Hydrangeas are without a doubt one of the most popular flowers in the Garden at Antony Woodland this month, so we thought we would take a closer look and share some of our Hydrangea wisdom with you!
First discovered in Japan, Hydrangeas now grow all over the world and can usually be sourced throughout the year. They start to flower in Britain in July and usually remain in season until November.
The most popular form of Hydrangea is the mophead variety of Hydrangea macrophylla with its pom-pom shaped clusters of individual flower heads. Other varieties include the Lacecap Hydrangea macrophylla which features crown-like rings of flower heads, and the more conical shaped Hydrangea paniculata. Personal favourites for this time of year include the Classic Hydrangea in Pimpernel Blue and the Verena Classic Hydrangea, both of which show beautiful Autumnal colour without being too obvious.
Caring for Hydrangeas:
As you may have guessed from the name Hydrangeas need a lot of water! Here are some of our top tips for keeping your Hydrangeas hydrated:
- The best way to water your Hydrangeas is to spritz them or simply dip them straight into the water. They drink more through their heads than their roots.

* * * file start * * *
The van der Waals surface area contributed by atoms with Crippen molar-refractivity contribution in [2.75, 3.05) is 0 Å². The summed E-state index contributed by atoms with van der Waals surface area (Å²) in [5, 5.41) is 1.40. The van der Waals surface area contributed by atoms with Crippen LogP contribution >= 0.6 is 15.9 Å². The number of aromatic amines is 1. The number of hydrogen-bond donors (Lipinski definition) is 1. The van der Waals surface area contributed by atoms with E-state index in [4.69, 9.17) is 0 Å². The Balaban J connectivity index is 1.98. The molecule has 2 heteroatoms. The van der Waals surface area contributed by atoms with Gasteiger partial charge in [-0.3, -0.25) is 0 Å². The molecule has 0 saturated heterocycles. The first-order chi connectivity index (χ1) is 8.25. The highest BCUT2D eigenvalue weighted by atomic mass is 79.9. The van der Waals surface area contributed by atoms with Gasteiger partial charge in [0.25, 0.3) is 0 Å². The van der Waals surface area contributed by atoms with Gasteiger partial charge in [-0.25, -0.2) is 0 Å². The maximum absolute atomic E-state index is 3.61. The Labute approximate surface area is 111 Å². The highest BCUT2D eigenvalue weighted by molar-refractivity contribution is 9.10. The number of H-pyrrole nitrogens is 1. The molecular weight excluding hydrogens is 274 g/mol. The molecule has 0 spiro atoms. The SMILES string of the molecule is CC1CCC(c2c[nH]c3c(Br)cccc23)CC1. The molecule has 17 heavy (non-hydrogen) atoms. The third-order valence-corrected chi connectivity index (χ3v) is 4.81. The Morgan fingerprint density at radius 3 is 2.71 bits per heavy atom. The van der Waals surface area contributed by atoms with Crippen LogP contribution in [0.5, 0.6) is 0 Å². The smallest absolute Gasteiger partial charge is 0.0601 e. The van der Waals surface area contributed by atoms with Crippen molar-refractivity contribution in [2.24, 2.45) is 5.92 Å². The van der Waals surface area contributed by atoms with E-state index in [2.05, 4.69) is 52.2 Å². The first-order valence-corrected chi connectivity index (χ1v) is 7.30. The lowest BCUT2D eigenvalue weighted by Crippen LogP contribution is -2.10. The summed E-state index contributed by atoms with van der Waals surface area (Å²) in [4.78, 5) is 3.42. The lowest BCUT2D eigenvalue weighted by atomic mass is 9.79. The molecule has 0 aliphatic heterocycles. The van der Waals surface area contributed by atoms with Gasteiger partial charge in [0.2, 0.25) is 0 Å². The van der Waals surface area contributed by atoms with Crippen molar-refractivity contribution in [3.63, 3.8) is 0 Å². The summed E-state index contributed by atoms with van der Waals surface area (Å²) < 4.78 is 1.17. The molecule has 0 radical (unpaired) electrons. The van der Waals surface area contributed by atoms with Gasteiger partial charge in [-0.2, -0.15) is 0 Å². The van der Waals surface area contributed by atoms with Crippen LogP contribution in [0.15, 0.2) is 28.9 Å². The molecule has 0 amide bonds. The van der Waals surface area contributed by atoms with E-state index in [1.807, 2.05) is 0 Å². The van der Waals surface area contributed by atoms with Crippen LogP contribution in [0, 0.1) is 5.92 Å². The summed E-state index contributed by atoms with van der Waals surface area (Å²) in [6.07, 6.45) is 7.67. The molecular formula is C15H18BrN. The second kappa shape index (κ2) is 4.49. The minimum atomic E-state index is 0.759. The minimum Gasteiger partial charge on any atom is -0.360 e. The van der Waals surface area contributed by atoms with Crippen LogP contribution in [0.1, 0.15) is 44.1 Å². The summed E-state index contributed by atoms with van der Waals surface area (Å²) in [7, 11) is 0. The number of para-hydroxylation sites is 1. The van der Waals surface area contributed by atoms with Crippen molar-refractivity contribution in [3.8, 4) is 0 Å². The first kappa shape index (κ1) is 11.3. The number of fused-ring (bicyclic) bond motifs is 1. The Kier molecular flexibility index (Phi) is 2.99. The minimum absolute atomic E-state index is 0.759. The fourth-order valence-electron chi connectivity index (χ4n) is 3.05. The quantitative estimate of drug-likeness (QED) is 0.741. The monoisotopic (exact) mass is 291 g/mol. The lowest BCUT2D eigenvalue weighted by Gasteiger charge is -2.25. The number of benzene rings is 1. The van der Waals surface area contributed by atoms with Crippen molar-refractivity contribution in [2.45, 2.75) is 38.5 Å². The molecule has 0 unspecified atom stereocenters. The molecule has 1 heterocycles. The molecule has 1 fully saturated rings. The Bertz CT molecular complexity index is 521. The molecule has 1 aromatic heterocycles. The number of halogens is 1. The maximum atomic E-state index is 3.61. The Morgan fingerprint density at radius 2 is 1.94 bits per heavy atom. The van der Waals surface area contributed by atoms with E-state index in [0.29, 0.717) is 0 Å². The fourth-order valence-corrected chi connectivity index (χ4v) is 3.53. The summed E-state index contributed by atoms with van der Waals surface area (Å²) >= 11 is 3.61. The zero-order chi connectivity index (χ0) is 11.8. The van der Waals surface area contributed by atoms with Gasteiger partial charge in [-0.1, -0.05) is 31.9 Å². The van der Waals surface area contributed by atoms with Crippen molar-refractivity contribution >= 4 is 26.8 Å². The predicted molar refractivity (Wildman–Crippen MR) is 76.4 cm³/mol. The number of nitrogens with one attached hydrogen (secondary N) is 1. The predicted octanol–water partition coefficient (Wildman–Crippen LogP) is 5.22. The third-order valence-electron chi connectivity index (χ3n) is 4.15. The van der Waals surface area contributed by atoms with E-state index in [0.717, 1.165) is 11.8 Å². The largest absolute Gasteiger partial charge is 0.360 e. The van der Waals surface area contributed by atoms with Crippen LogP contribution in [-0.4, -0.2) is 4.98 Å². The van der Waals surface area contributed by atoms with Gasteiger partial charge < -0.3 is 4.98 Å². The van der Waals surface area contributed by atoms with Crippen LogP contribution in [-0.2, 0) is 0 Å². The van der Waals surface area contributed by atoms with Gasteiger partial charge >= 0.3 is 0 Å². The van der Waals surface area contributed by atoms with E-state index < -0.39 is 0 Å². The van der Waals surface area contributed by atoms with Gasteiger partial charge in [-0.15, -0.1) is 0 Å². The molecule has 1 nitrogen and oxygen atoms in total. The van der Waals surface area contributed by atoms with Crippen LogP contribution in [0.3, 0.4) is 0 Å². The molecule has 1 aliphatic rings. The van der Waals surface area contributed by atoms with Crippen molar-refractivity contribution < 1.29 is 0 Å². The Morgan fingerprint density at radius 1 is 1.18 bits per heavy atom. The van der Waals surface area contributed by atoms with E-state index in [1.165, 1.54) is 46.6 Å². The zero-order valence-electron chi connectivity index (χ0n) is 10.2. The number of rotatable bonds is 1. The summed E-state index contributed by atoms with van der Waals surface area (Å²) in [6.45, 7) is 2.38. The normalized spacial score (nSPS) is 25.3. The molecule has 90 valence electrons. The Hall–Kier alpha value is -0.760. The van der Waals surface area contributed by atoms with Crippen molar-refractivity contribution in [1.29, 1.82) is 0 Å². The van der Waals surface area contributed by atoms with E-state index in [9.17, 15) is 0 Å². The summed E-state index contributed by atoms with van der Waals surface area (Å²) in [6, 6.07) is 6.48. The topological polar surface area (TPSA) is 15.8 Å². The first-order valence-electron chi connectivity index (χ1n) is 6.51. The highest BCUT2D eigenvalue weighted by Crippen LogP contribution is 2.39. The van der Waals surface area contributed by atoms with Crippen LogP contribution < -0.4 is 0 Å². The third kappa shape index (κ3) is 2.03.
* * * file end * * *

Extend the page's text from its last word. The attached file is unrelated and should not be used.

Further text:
- The stems of any flowers should be cut at a 45 degree angle both when you arrive home and every few days, but if your Hydrangeas have a woody stem then be sure to cut up the stem too. This will maximise the water they are able to drink.
- To revive planted Hydrangeas fill your sink with enough water to cover the pot and wait until the air bubbles stop, then stand your Hydrangeas to drain. In 20 minutes they should look fresh again.
For anyone who is looking to grow their own Hydrangeas, here are some words of floral advice:
- The colour of your Hydrangeas will be determined by the pH level of your soil; alkaline soil produces pink flower heads and acidic soil produces blue. It is possible to alter the pH levels, but due to the limescale in some areas this is tricky, and most Hydrangeas will revert to a pink colour.
- Cut your Hydrangeas back each year to keep them bushy rather than leggy; preventing them from having too much stem and not enough foliage. Mid September is the time to cut them. Be sure to place them into a vase with space around their heads and plenty of water until they stop drinking.
- And, of course, keep your Hydrangeas well-watered both whilst they’re growing and afterwards.
We hope that you have found this guide helpful. For more regular images and stories from the Garden, follow along on Instagram or Facebook and if you would like to book a guided tour or just wander the garden at your own pace, then please click here to visit the online shop.
[Many thanks to the talented Clare Dearden for her kind permission to use her beautiful images.]